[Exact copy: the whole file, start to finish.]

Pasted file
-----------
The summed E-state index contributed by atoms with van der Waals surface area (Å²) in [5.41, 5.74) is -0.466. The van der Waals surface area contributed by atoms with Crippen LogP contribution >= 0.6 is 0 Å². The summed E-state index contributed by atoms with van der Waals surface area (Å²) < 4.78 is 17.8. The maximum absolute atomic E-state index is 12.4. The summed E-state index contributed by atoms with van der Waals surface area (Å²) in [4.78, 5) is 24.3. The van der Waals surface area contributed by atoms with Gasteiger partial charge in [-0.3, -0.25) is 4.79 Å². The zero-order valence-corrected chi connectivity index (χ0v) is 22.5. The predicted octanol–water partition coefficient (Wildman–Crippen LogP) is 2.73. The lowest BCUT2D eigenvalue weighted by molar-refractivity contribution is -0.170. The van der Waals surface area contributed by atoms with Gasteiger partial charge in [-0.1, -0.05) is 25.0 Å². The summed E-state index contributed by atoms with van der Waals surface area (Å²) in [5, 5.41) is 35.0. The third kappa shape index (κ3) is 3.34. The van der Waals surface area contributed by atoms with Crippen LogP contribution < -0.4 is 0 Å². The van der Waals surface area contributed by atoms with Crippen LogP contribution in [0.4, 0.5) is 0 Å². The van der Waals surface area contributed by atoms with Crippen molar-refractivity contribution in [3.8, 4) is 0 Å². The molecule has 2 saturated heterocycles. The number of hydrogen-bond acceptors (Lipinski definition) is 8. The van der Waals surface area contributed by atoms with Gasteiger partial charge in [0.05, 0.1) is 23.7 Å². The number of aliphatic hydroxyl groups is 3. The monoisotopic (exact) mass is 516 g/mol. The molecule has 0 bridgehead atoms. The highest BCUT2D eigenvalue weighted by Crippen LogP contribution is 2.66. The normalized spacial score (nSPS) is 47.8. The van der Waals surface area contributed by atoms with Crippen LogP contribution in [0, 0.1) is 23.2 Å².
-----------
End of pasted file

The summed E-state index contributed by atoms with van der Waals surface area (Å²) in [5.41, 5.74) is -0.466. The van der Waals surface area contributed by atoms with Crippen LogP contribution >= 0.6 is 0 Å². The summed E-state index contributed by atoms with van der Waals surface area (Å²) < 4.78 is 17.8. The maximum absolute atomic E-state index is 12.4. The summed E-state index contributed by atoms with van der Waals surface area (Å²) in [4.78, 5) is 24.3. The van der Waals surface area contributed by atoms with Gasteiger partial charge in [-0.3, -0.25) is 4.79 Å². The zero-order valence-corrected chi connectivity index (χ0v) is 22.5. The predicted octanol–water partition coefficient (Wildman–Crippen LogP) is 2.73. The lowest BCUT2D eigenvalue weighted by molar-refractivity contribution is -0.170. The van der Waals surface area contributed by atoms with Gasteiger partial charge in [-0.1, -0.05) is 25.0 Å². The summed E-state index contributed by atoms with van der Waals surface area (Å²) in [5, 5.41) is 35.0. The third kappa shape index (κ3) is 3.34. The van der Waals surface area contributed by atoms with Crippen LogP contribution < -0.4 is 0 Å². The van der Waals surface area contributed by atoms with Crippen LogP contribution in [0.4, 0.5) is 0 Å². The van der Waals surface area contributed by atoms with Crippen molar-refractivity contribution in [3.8, 4) is 0 Å². The molecule has 2 saturated heterocycles. The number of hydrogen-bond acceptors (Lipinski definition) is 8. The van der Waals surface area contributed by atoms with Gasteiger partial charge in [0.05, 0.1) is 23.7 Å². The number of aliphatic hydroxyl groups is 3. The monoisotopic (exact) mass is 516 g/mol. The molecule has 0 bridgehead atoms. The highest BCUT2D eigenvalue weighted by Crippen LogP contribution is 2.66. The normalized spacial score (nSPS) is 47.8. The van der Waals surface area contributed by atoms with Crippen LogP contribution in [0, 0.1) is 23.2 Å².